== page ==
Suffolk County is home to more veterans than any of the state’s 62 counties. That means we have a special responsibility to help ensure that those who have served our country receive appropriate support when it comes to securing decent affordable housing, training and employment opportunities, mental health assistance, and other necessary services.
Founded in 1989 by Vietnam War veteran John Lynch, Suffolk County United Veterans (SCUV) initially focused on meeting the housing needs of the county’s homeless veterans. As the years passed, under Lynch’s dedicated leadership, SCUV’s mission would expand to include a broad range of support services, all dedicated to maintaining the dignity and self-sufficiency of returning Veterans.
Today, as a program of the Association for Mental Health and Wellness (MHAW), SCUV is even stronger, coordinating an interrelated and comprehensive set of services all aimed at integrating those who return from combat into civilian life. These services include:
Open to any Suffolk County veteran of any era, the Joseph P. Dwyer Veterans Peer Support Project provides a bridge for Veterans to help other Veterans.
SCUV is a partner in the Supportive Services for Veteran Families (SSVF) program, aimed at helping low-income Veteran families to secure permanent housing.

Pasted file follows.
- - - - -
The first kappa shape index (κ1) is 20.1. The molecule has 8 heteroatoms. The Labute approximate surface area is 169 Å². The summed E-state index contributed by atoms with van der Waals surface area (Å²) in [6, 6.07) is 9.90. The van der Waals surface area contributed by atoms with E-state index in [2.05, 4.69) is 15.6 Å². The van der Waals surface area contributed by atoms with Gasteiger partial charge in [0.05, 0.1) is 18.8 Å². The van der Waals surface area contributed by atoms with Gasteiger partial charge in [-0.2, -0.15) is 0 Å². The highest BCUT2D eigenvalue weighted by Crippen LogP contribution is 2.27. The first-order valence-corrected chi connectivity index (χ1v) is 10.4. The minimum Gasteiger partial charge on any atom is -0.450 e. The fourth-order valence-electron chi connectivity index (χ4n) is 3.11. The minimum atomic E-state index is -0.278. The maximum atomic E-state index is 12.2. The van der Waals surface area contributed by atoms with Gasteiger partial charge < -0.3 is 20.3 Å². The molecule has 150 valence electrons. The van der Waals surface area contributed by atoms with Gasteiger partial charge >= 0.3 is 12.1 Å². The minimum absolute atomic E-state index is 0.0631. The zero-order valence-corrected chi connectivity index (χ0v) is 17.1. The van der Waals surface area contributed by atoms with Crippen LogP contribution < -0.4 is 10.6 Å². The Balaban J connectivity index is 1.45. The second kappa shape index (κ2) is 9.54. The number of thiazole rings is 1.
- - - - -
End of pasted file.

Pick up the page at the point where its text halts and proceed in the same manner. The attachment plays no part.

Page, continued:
No Veteran should be homeless, and SCUV offers a broad spectrum of housing-related services including the emergency shelter at the John J. Lynch Veterans Place.
We run two food pantries for Veterans and their families: at the Lynch Veterans Place in Yaphank and at Helping Hands in Riverhead.
SCUV works with individual Veterans to match their skills and interests to marketable job opportunities, delivering training and placement services.
Dedicated SCUV case managers develop individualized wellness plans based upon assessments of physical and health, finances, employment, and education.
Click here to access VHALI's excellent publications: VHALI Resource Guide, Veterans Employment Resource Guide, and Aging Veterans Resource Guide.